Hmm... Where can I start? Maybe I'm biased since I have been using it since Beta3, and since RC1 I haven't used any other OS. All my machines(5) are running some build of Windows 2000.
Let me point out some things from the management of anything perspective, COM+(Component Services), Terminal services has greatly improved, Console Management for just about everythign under the sun. ADSI, easier to find just about anything as long as it's been added to it. Fresh UI, little things added here and there, like layered windows. Network management is alot easier, from domain names, to VPN's. Not to mention driver support, I bought a USB zip drive to take from home to work and Windows 2000 instantly recognized it and didn't have to worry about how I was gonna get the 14mb of utitities and drivers from Iomega's website to my machine that was not connected to a network or the internet.
Performance perspective, easier to upgrade to multi processors then in NT4. replace the hal through the device manager, reboot and whala... multiple processors, was hard to locate but once I did it was easy to update. Has crashed ever except for installing NT4 drivers or 98 drivers on it since everything is code signed now. Cluster services, WLBS. Object pooling now works in MTS. MSMQ has been greatly enhanced, no need to have SQL 6.5 installed anymore.
Development perspective, a lot more COM interfaces, which allow a fresh development of new applications and utitlities. I am working on a few on the side right now.
As you can tell I am very happy with it, but people may think I am very biased; because even though I don't work for MS, I have worked on many of their Windows 2000 projects in the past 9 months.
I have also recently finished a investigative report to determine the time, resources and rampup neccessary to port an exisiting multi-tier NT4 system to Windows 2000. The report turned out well; there was only one issue and that was with code not the components or system being used under Windows 2000.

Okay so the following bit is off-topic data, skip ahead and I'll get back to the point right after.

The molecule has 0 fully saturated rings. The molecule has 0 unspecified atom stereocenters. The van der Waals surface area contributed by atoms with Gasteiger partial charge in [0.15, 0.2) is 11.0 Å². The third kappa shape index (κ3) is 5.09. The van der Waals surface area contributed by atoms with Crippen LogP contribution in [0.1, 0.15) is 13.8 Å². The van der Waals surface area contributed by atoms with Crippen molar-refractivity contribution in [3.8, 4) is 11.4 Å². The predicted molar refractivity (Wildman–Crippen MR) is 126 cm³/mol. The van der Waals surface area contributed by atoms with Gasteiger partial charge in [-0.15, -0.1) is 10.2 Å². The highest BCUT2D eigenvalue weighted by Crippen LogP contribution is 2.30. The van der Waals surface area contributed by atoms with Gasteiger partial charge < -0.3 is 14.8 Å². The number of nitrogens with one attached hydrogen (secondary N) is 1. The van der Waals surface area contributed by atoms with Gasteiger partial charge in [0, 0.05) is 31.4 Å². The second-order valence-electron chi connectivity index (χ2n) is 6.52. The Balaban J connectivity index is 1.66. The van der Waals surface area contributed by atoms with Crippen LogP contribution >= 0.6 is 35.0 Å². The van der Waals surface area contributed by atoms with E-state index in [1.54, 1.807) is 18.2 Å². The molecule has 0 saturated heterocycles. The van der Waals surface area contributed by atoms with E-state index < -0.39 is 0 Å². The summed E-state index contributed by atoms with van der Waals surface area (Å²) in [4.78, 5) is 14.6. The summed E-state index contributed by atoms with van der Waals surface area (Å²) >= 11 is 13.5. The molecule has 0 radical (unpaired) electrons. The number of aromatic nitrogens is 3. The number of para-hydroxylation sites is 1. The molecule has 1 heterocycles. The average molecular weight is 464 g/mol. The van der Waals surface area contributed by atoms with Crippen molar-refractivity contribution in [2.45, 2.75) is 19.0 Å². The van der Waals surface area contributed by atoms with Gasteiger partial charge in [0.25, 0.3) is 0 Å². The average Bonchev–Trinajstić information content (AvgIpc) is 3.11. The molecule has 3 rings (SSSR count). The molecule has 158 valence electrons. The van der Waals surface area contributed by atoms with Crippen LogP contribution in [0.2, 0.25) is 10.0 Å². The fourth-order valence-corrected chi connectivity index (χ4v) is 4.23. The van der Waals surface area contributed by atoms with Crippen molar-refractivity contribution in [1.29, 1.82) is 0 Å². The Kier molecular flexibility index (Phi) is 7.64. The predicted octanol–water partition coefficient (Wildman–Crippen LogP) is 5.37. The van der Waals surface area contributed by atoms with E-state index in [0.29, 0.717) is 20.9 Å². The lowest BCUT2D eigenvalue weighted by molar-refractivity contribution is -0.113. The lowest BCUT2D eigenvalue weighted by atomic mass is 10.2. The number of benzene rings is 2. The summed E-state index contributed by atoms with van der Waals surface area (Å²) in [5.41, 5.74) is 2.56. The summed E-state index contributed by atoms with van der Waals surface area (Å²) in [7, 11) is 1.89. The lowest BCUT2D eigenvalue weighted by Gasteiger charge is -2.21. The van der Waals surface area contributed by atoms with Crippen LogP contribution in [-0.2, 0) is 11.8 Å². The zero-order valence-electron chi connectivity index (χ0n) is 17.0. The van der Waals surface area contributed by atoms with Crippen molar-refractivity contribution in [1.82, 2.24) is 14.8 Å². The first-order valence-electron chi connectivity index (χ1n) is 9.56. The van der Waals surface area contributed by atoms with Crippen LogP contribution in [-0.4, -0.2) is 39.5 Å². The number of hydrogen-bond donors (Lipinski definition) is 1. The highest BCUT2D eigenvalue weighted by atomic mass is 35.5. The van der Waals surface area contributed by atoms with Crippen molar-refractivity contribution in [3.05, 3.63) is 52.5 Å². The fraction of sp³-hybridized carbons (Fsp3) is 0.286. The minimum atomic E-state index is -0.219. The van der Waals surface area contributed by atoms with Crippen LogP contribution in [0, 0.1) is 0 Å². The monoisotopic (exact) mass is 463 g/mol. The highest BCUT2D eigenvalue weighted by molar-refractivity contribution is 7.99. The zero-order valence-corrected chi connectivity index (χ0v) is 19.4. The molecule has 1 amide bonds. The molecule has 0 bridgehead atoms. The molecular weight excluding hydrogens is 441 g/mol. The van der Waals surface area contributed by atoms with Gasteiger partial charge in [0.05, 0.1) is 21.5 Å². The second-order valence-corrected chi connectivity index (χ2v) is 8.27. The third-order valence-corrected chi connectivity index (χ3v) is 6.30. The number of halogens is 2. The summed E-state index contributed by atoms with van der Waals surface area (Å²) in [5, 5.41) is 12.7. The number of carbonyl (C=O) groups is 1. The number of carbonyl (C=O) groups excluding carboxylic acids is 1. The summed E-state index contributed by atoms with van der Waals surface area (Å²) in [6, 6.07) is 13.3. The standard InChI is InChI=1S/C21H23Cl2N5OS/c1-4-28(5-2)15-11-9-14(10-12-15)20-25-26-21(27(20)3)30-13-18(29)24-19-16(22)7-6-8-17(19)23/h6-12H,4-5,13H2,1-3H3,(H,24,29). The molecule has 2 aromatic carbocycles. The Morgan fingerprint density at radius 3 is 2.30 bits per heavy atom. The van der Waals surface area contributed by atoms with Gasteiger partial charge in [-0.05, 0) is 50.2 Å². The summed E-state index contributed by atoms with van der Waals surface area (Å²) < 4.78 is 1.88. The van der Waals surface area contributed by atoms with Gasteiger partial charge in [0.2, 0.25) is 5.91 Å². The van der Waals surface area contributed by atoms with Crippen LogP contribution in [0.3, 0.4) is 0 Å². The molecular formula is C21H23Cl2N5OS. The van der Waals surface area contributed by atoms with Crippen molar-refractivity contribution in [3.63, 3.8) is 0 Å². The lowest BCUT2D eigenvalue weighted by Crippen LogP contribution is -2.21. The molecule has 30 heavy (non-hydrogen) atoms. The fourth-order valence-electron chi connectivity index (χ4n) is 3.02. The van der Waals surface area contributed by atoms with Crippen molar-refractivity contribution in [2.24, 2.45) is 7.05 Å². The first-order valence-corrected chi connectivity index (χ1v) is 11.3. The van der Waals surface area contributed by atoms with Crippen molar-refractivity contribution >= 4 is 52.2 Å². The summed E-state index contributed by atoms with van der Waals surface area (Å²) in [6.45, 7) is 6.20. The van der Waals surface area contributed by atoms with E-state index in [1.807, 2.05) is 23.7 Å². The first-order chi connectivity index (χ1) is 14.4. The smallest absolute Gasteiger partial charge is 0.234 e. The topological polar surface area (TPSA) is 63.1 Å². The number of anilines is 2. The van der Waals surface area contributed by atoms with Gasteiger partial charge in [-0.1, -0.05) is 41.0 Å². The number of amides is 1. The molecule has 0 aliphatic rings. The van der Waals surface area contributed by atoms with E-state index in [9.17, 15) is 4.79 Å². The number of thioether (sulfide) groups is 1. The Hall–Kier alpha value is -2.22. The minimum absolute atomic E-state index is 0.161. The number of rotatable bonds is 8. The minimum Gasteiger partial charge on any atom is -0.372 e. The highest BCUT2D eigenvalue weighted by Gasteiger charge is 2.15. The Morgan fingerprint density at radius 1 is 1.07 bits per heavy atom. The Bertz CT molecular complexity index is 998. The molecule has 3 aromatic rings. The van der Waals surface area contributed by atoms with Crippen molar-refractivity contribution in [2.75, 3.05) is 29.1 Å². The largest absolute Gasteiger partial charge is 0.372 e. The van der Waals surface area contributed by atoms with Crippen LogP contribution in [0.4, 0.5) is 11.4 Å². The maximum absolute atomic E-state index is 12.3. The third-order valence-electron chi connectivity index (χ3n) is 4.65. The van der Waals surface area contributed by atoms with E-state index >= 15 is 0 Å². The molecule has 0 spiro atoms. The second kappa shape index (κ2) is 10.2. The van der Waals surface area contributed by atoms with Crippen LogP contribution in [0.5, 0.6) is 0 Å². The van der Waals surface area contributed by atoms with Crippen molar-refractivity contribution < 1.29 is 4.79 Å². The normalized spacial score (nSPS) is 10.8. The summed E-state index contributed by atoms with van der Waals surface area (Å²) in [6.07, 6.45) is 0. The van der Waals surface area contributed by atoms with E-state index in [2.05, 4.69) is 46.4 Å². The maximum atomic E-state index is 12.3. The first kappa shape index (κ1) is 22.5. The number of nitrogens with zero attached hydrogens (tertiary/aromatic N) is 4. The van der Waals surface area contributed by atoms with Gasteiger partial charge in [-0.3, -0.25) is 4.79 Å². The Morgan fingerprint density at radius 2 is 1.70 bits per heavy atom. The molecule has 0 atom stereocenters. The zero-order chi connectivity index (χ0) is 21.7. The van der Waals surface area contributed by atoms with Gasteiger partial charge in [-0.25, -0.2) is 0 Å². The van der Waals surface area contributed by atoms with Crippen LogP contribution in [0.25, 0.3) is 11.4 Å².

I actually surprised myself when I decided I liked Win 2K. I say surprised because I absolutely *hate* using NT 4. I'll take 9x any day of the week, because NT 4 seems so clunky despite having the Newshell interface. (As one of my coworkers once put it, "NT 3.5: New technology, old interface. NT 4: New interface, old technology.")
I was pretty impressed with the PnP support (another reason I hate NT 4 - try finding where to configure hardware or interrupts sometime). Yesterday I hooked up a second monitor to make it easier to debug some GUI code, and when I stuck in the second video card it worked without a hitch.
The downsides are: You need a lot of disk space (the base OS install takes something insane like half a gig), and a pretty manly system. I just installed it on my home system to see how it would run - it's a Celeron 300A@375, 64MB RAM, 12G Quantum Fireball - and while 2K didn't run dog-slow, it was too slow for me to stand.
Another bad thing is... MS moved everything around!! I *still* haven't found the 2K equivalent of the NT 4 device drivers control panel applet. You can get to the services list, but not the device drivers. grrr. Luckily there are service control apps here that do the job.
The Device Driver control list is where you would find it under Windows 9x.
Right click My Computer. Click Properties on Context menu. Click the Hardware Tab of the System Properties sheet, click the Device Manager button in the middle of the property page.
File menu "Console", then click "Add/Remove Snapin". On the "stand alone" property page click "add", select "Device Manager" snap-in", click "add". Decide if you want to view a different computer. Then click "close", then click "ok".
Wallah, Presto. Device Manager. Now you can save the console session to your desktop for quick access.
I received an evaluation copy when I went to the one of the launch events. Apart from some problems related to drivers for my CDROM and Soundcard needing updates (unavailble at the moment) it runs fine on an old(ish) system (AMD K5-200 96Mb memory). The first thing that caught my eye was the slight shadow that the cursor casts on the desktop, giving an illusion of depth (I'm easily pleased!!!). I haven't run it long enough for the adaptive menus to kick in. I also haven't had a chance to develop on it either. In general, the Plug and Play hardware was detected straightaway during the install.
I think the major improvements will be on the Server side. The Professional edition looks very juicy for a laptop (NT security and stability, Win 98 power management, support for PnP, USB and IR transfers). I've been looking at the laptop vendors in the UK though, and although they are selling pre-installed Windows2000 machines, I haven't found one with a built in DVD-ROM rather than a CDROM